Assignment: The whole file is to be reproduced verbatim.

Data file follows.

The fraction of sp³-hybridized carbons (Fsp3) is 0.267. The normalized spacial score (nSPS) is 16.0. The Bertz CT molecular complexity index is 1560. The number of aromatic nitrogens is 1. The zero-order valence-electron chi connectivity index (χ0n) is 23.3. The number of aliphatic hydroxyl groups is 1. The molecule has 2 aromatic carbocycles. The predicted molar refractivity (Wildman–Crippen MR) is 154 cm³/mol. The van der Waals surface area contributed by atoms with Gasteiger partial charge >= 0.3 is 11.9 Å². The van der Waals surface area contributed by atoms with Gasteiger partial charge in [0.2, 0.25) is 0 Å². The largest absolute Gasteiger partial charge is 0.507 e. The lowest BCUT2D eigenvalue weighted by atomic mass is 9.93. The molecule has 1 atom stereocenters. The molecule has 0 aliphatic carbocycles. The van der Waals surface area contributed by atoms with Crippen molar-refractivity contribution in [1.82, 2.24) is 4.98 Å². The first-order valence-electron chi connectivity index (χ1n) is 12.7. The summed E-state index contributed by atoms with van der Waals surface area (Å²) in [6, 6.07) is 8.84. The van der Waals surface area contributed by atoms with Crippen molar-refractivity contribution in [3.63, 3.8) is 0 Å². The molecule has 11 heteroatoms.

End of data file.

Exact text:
The fraction of sp³-hybridized carbons (Fsp3) is 0.267. The normalized spacial score (nSPS) is 16.0. The Bertz CT molecular complexity index is 1560. The number of aromatic nitrogens is 1. The zero-order valence-electron chi connectivity index (χ0n) is 23.3. The number of aliphatic hydroxyl groups is 1. The molecule has 2 aromatic carbocycles. The predicted molar refractivity (Wildman–Crippen MR) is 154 cm³/mol. The van der Waals surface area contributed by atoms with Gasteiger partial charge >= 0.3 is 11.9 Å². The van der Waals surface area contributed by atoms with Gasteiger partial charge in [0.2, 0.25) is 0 Å². The largest absolute Gasteiger partial charge is 0.507 e. The lowest BCUT2D eigenvalue weighted by atomic mass is 9.93. The molecule has 1 atom stereocenters. The molecule has 0 aliphatic carbocycles. The van der Waals surface area contributed by atoms with Crippen molar-refractivity contribution in [1.82, 2.24) is 4.98 Å². The first-order valence-electron chi connectivity index (χ1n) is 12.7. The summed E-state index contributed by atoms with van der Waals surface area (Å²) in [6, 6.07) is 8.84. The van der Waals surface area contributed by atoms with Crippen molar-refractivity contribution in [3.63, 3.8) is 0 Å². The molecule has 11 heteroatoms.